Daddy loved to visit the Cradle of Aviation museum and relive his USMC days.

I also can’t help but think of independence as it relates to ALS. It was on July 4, 1939, now known as Lou Gehrig Appreciation Day, that the renowned Yankee player stated at Yankee Stadium: “For the past two weeks you have been reading about a bad break. Yet today I consider myself the luckiest man on the face of the earth.” I think I will always be in awe of his grace and dignity. Of course, I saw it in Ben, too.

ALS,Lou Gehrig,Yankees

ALS, or amyotrophic lateral sclerosis, is a progressive neurodegenerative disease that ultimately results in the loss of voluntary muscle action. Patients are affected differently in terms of progression, but people may lose the ability to speak, eat, move and breathe in any order of events. Ben’s initial symptoms were weakness in his legs and lack of balance. Next, he struggled with the use of his arms and hands, then his ability to chew and swallow. His speech was impaired though he did not lose it until he had a tracheostomy, and he got a feeding tube at the same time.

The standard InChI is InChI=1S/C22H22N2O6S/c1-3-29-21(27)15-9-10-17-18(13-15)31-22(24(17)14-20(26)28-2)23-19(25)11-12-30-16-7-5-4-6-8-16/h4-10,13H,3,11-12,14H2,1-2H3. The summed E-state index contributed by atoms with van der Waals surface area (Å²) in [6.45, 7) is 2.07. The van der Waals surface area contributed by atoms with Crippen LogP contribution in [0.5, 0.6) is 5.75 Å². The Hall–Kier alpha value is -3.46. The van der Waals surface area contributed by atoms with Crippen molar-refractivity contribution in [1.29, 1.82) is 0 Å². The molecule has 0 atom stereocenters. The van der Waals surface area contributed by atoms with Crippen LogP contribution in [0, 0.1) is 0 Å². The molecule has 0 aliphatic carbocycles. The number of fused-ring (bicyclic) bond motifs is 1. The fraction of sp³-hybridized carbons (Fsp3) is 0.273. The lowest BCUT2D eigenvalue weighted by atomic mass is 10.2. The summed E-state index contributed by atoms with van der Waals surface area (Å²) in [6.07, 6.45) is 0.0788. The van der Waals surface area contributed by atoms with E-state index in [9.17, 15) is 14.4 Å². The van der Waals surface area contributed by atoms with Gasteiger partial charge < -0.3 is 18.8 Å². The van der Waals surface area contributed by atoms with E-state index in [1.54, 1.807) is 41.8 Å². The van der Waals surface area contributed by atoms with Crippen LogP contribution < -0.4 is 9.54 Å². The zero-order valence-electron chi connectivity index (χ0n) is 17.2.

Imagine the loss of all of those abilities that we take for granted. The Project ALS Don’t Talk-a-Thon underscores physical speech while calling attention to its dramatic impact of a loss of self-expression on our psyches. People with ALS cannot independently take care of daily life activities. That is a physical and emotional struggle. I was always struck by Ben’s sense of humor and determination to devise strategies for managing on his own. He was quick to purchase things like adaptive zipper pulls and computer accessories that allowed him to function at least somewhat independently. He loved his scooter and electric wheelchair because they gave him the freedom to get around and be outside. As he lost dexterity in his hands, it became more difficult for him to steer, but he could be out and about.  He tried hard to avoid, for as long as possible, his loss of independence.

July 2014 Walt Disney World

As Ben’s caregiver, as he became increasingly dependent on me, I, too, lost independence. This was an emotional battle for both of us. Even within couples and families, each person maintains a certain level of independence. Ben and I lost that independence, albeit in different ways. I witnessed Ben’s struggle and was consumed with trying to accommodate his efforts to maintain some level of independence. In the process, I compromised my own independence. Ben and I were dependent on each other in this world in which our relationship was shifting beyond our control and we desperately wanted to maintain some semblance of who we were at our core, before ALS. After I lost Ben, I was frequently told that it was good that I could now reclaim my freedom.